Welcome To Green Europe: Greeks Raid Forests In Search Of Wood To Heat Homes
Tens of thousands of trees have disappeared from parks and woodlands this winter across Greece as the crisis-hit country’s impoverished residents, too broke to pay for electricity or fuel, turn to fireplaces and wood stoves for heat.
Illegal logging has surged in Greece as households suffering through three years of recession hoard wood to burn during cold winter days.
While patrolling on a recent cold night, environmentalist Grigoris Gourdomichalis caught a young man illegally chopping down a tree on public land in the mountains above Athens.
When confronted, the man broke down in tears, saying he was unemployed and needed the wood to warm the home he shares with his wife and four small children, because he could no longer afford heating oil.
“It was a tough choice, but I decided just to let him go” with the wood, said Mr. Gourdomichalis, head of the locally financed Environmental Association of Municipalities of Athens, which works to protect forests around Egaleo, a western suburb of the capital.
Tens of thousands of trees have disappeared from parks and woodlands this winter across Greece, authorities said, in a worsening problem that has had tragic consequences as the crisis-hit country’s impoverished residents, too broke to pay for electricity or fuel, turn to fireplaces and wood stoves for heat.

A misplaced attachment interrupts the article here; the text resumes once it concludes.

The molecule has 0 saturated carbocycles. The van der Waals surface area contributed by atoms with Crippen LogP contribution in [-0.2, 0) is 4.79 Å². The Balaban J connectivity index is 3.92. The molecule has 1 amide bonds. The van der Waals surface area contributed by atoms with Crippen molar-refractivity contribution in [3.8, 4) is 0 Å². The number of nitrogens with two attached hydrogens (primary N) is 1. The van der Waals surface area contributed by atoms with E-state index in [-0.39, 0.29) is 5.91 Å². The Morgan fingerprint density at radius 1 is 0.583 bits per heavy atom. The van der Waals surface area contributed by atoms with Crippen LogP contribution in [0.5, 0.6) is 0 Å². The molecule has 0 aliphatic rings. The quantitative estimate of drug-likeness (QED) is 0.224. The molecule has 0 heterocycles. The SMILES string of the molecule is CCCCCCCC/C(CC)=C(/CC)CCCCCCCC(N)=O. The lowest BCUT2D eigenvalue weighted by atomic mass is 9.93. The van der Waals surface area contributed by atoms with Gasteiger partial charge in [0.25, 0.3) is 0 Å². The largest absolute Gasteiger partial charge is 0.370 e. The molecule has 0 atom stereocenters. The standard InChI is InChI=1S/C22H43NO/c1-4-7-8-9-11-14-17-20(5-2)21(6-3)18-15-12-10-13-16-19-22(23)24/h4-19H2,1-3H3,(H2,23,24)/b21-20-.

As winter temperatures bite, that trend is dealing a serious blow to the environment, as hillsides are denuded of timber and smog from fires clouds the air in Athens and other cities, posing risks to public health.
The number of illegal logging cases jumped in 2012, said forestry groups, while the environment ministry has lodged more than 3,000 lawsuits and seized more than 13,000 tons of illegally cut trees.
Such woodcutting was last common in Greece during Germany’s brutal occupation in the 1940s, underscoring how five years of recession and waves of austerity measures have spawned drastic measures.
Smog, on some days visible to the naked eye and carrying the distinct smell of burning wood, has prompted local officials in Athens to discuss mitigation strategies, including proposals to restore heating-oil subsidies.
On Christmas Day, Greece’s environment ministry said, particulate in the air over one of Athens’s biggest suburbs, Maroussi, was so bad that it was more than two times the European Union’s acceptable air-pollution standards.
“The average Greek will throw anything into the fireplace that can be burned, ranging from old furniture with lacquer, to old books with ink, in order to get warm,” said Stefanos Sapatakis, an environmental-health officer at the Hellenic Center for Disease Control and Prevention.
He said the smog could affect vulnerable groups, including the elderly, children and people with asthma. He likened the air conditions in Athens to an instance in postwar London where smog from wood fires blanketed the city for five days in December 1953, contributing to the deaths of more than 4,000 people and leading British authorities to ban the use of fireplaces in the city.In northern Greece, where climatic conditions in winter are closer to those in continental Europe than the Mediterranean, the struggle to stay warm amid government cutbacks is forcing tough choices on local municipalities. In late December, one of Greece’s teachers’ associations warned that many schools, particularly in the north, could soon be forced to suspend lessons because there was no money to heat classrooms.